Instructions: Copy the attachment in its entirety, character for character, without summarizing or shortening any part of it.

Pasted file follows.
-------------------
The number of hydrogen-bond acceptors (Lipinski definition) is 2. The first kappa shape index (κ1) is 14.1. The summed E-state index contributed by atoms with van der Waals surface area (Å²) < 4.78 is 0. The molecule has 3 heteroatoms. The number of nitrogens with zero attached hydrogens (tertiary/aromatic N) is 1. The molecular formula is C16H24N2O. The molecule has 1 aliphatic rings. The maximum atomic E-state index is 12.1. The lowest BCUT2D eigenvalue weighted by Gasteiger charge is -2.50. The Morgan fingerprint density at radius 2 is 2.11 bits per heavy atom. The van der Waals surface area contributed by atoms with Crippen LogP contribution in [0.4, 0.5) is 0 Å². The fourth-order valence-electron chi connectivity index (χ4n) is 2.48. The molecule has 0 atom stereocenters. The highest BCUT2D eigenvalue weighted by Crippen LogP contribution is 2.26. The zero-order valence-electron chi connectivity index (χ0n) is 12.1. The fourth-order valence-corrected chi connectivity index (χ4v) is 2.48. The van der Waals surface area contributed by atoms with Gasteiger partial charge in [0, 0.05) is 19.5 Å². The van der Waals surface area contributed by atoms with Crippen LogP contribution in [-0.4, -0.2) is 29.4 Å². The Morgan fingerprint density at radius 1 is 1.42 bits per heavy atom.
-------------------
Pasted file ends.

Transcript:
The number of hydrogen-bond acceptors (Lipinski definition) is 2. The first kappa shape index (κ1) is 14.1. The summed E-state index contributed by atoms with van der Waals surface area (Å²) < 4.78 is 0. The molecule has 3 heteroatoms. The number of nitrogens with zero attached hydrogens (tertiary/aromatic N) is 1. The molecular formula is C16H24N2O. The molecule has 1 aliphatic rings. The maximum atomic E-state index is 12.1. The lowest BCUT2D eigenvalue weighted by Gasteiger charge is -2.50. The Morgan fingerprint density at radius 2 is 2.11 bits per heavy atom. The van der Waals surface area contributed by atoms with Crippen LogP contribution in [0.4, 0.5) is 0 Å². The fourth-order valence-electron chi connectivity index (χ4n) is 2.48. The molecule has 0 atom stereocenters. The highest BCUT2D eigenvalue weighted by Crippen LogP contribution is 2.26. The zero-order valence-electron chi connectivity index (χ0n) is 12.1. The fourth-order valence-corrected chi connectivity index (χ4v) is 2.48. The van der Waals surface area contributed by atoms with Gasteiger partial charge in [0, 0.05) is 19.5 Å². The van der Waals surface area contributed by atoms with Crippen LogP contribution in [-0.4, -0.2) is 29.4 Å². The Morgan fingerprint density at radius 1 is 1.42 bits per heavy atom.